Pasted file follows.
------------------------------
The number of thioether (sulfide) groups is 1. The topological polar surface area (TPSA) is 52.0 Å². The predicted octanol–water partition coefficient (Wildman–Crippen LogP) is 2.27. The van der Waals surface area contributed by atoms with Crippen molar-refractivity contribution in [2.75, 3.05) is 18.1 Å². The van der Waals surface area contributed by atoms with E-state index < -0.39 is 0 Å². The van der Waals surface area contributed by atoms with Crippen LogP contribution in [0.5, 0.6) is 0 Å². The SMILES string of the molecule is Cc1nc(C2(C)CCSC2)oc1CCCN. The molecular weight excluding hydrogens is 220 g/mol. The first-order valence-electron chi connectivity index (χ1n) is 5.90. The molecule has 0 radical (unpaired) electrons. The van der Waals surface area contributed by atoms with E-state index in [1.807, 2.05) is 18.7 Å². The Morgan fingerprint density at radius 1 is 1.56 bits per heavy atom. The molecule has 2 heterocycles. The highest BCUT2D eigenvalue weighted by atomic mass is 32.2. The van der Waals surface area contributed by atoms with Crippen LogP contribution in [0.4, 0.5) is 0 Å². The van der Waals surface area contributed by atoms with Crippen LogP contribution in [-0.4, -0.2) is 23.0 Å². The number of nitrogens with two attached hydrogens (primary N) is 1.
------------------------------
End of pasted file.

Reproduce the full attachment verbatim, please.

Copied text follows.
The number of thioether (sulfide) groups is 1. The topological polar surface area (TPSA) is 52.0 Å². The predicted octanol–water partition coefficient (Wildman–Crippen LogP) is 2.27. The van der Waals surface area contributed by atoms with Crippen molar-refractivity contribution in [2.75, 3.05) is 18.1 Å². The van der Waals surface area contributed by atoms with E-state index < -0.39 is 0 Å². The van der Waals surface area contributed by atoms with Crippen LogP contribution in [0.5, 0.6) is 0 Å². The SMILES string of the molecule is Cc1nc(C2(C)CCSC2)oc1CCCN. The molecular weight excluding hydrogens is 220 g/mol. The first-order valence-electron chi connectivity index (χ1n) is 5.90. The molecule has 0 radical (unpaired) electrons. The van der Waals surface area contributed by atoms with E-state index in [1.807, 2.05) is 18.7 Å². The Morgan fingerprint density at radius 1 is 1.56 bits per heavy atom. The molecule has 2 heterocycles. The highest BCUT2D eigenvalue weighted by atomic mass is 32.2. The van der Waals surface area contributed by atoms with Crippen LogP contribution in [0.4, 0.5) is 0 Å². The van der Waals surface area contributed by atoms with Crippen LogP contribution in [-0.4, -0.2) is 23.0 Å². The number of nitrogens with two attached hydrogens (primary N) is 1.